Everyone talks about time flying by but it really doesn’t feel like a year since we were organising last year’s Dyslexia Awareness Week at Dyslexia Scotland. The theme this year is ‘Dyslexia: beyond words’ which we hope will help people learn that dyslexia is not just about problems with reading and writing.
The highlight of the week is a campaign led by our Young Person’s Ambassador Ellie, who is 13. Her idea last year to have a blue ribbon to show support for greater understanding of dyslexia has been rolled out across Scotland this year with nearly 20,000 ribbons in schools, libraries, community centres and workplaces. Demand for the ribbons has been huge, especially from schools, many of which are organising special events to highlight the skills and abilities of their dyslexic pupils. Even if people can’t get hold of a ribbon there’s an online Twibbon that can be attached to Facebook and Twitter profiles.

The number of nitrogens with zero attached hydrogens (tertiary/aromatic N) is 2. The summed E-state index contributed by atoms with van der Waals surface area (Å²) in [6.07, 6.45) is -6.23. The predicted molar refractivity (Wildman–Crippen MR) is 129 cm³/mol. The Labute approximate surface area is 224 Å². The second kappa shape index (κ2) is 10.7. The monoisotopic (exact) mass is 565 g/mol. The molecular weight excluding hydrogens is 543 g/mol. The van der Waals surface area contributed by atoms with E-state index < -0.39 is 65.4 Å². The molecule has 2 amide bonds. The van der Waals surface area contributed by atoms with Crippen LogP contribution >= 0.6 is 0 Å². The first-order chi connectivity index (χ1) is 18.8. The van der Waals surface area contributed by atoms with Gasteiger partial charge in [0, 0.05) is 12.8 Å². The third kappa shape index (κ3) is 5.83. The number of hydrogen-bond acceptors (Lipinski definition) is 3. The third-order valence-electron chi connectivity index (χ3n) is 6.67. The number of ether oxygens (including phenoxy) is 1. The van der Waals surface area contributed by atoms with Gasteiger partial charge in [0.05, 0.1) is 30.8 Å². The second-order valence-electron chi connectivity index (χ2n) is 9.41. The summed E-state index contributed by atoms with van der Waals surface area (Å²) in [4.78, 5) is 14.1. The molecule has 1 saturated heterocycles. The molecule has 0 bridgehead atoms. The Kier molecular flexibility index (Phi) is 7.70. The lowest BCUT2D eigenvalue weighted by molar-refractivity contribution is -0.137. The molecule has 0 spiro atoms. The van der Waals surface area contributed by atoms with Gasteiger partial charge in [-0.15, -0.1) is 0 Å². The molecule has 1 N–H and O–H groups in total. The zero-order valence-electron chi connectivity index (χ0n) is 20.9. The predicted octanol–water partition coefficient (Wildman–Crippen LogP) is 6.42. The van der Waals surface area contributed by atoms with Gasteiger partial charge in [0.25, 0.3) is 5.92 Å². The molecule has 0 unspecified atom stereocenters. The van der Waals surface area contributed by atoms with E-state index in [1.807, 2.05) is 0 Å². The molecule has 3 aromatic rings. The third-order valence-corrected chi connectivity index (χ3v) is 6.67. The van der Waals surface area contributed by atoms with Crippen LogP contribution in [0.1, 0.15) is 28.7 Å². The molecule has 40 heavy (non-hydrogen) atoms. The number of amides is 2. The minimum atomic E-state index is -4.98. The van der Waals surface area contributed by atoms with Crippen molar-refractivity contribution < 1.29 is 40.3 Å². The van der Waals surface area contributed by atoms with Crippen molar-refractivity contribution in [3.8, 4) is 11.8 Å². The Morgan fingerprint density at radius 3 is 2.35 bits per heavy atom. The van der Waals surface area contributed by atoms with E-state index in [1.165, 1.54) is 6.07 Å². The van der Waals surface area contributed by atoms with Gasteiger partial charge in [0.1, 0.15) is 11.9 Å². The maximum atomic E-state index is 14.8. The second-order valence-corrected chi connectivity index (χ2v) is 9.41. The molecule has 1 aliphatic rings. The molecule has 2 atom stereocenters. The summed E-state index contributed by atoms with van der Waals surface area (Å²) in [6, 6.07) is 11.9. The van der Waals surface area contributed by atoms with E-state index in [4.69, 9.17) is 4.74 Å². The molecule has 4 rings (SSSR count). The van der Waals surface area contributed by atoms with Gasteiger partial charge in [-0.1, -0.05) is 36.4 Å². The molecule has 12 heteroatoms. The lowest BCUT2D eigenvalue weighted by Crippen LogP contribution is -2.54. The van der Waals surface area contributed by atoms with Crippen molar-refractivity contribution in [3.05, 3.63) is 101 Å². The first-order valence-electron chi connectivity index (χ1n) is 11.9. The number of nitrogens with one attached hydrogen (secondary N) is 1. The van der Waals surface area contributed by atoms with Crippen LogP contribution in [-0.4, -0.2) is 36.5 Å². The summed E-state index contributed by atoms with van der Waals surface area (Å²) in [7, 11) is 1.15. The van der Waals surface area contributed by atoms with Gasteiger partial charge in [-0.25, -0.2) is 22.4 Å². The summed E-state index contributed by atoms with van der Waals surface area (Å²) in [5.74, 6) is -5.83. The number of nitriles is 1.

We love the fact that there’s such a demand for the ribbons, especially from children and young people with dyslexia. Our last members magazine, ‘Dyslexia Voice’, was made up entirely of contributions by and for young people with dyslexia. We were inundated with stories, articles, drawings, poems, points of views from young people all over Scotland. And what was their message? Well, yes, many had really struggled with dyslexia. They had found teachers who didn’t help them the way they wanted, feelings of being different and even friends who they were scared to tell that they were dyslexic.
But there were also stories about how these barriers had been overcome and a real desire to share these experiences with other young people to show that dyslexia isn’t all bad. So, if you see someone wearing a blue ribbon this week, you’ll know that they are showing support for the 1 in 10 people in Scotland who has dyslexia. Like our members and branches across Scotland, like all of our supporters and ambassadors, like the partners who help us spread the word, everyone involved will be working together. They will be working to highlight the things that need to change so that dyslexia is better identified and supported in schools; that places like colleges, workplaces, and public services are more dyslexia-friendly; and that people with dyslexia of all ages can reach their full potential with the right support.
So why not check out all the great things taking place across Scotland during Dyslexia Awareness Week and join in.